IN THE LONG TERM

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Altered Traits by Richard Davidson and Daniel Goleman: I highly recommend this book, it shares new discoveries.

 

“Sticking with meditation over the years offers more benefits as meditators reach the long-term range of lifetime hours, around 1,000 to 10,000 hours.

 

 

This might mean a daily meditation session, and perhaps annual retreats with further instruction lasting a week or so—all sustained over many years.

 

 

The earlier effects deepen, while others emerge. For example, in this range we see the emergence of neural and hormonal indicators of lessened stress reactivity.

 

 

In addition, functional connectivity in the brain in a circuit important for emotion regulation is strengthened, and cortisol, a key hormone secreted by the adrenal gland in response to stress, lessens.

 

 

Loving-kindness and compassion practice over the long term enhance neural resonance with another person’s suffering, along with concern and a greater likelihood of actually helping.

 

 

Attention, too, strengthens in many aspects with long-term practice: selective attention sharpens, the attentional blink diminishes, sustained attention becomes easier, and an alert readiness to respond increases.

 

 

And long-term practitioners show enhanced ability to down-regulate the mind-wandering and self-obsessed thoughts of the default mode, as well as weakening connectivity within those circuits—signifying less self-preoccupation.

 

 

These improvements often show up during meditative states, and generally tend to become traits.

 

 

Shifts in very basic biological processes, such as a slower breath rate, occur only after several thousand hours of practice.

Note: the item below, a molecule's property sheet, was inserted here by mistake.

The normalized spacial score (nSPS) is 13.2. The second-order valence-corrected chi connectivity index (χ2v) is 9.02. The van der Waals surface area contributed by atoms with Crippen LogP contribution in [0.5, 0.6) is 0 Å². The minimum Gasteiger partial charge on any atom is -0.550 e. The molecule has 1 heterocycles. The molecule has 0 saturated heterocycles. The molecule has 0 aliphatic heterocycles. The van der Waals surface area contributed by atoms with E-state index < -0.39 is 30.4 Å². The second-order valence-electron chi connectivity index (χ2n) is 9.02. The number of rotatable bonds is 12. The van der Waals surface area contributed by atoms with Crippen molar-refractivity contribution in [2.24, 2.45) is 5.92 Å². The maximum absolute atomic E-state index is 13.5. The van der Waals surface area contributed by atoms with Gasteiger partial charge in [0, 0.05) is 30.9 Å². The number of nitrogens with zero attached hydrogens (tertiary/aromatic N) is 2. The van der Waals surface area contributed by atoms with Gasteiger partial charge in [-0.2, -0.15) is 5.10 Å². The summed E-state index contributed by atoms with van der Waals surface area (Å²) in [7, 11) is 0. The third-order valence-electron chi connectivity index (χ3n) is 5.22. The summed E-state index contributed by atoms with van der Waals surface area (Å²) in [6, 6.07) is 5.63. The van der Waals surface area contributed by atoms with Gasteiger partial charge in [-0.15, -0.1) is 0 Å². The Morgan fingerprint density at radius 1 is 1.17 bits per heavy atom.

Some of these impacts seem more strongly enhanced by intensive practice on retreat than by daily practice.

 

 

While evidence remains inconclusive, neuroplasticity from long-term practice seems to create both structural and functional brain changes, such as greater working connection between the amygdala and the regulatory circuits in the prefrontal areas.

 

 

And the neural circuits of the nucleus accumbens associated with “wanting” or attachment appear to shrink in size with longer-term practice.

 

While in general we see a gradient of shifts with more lifetime meditation hours, we suspect there are different rates of change in disparate neural systems.

 

For instance, the benefits of compassion come sooner than does stress mastery.

 

 

We expect studies in the future will fill in the details of a dose-response dynamic for various brain circuits. Intriguing signs suggest that long-term meditators to some degree undergo state-by-trait effects that enhance the potency of their practice.

 

Some elements of the meditative state, like gamma waves, may continue during sleep.

 

And a daylong retreat by seasoned meditators benefited their immune response at the genetic level—a finding that startled the medical establishment.”

 

 

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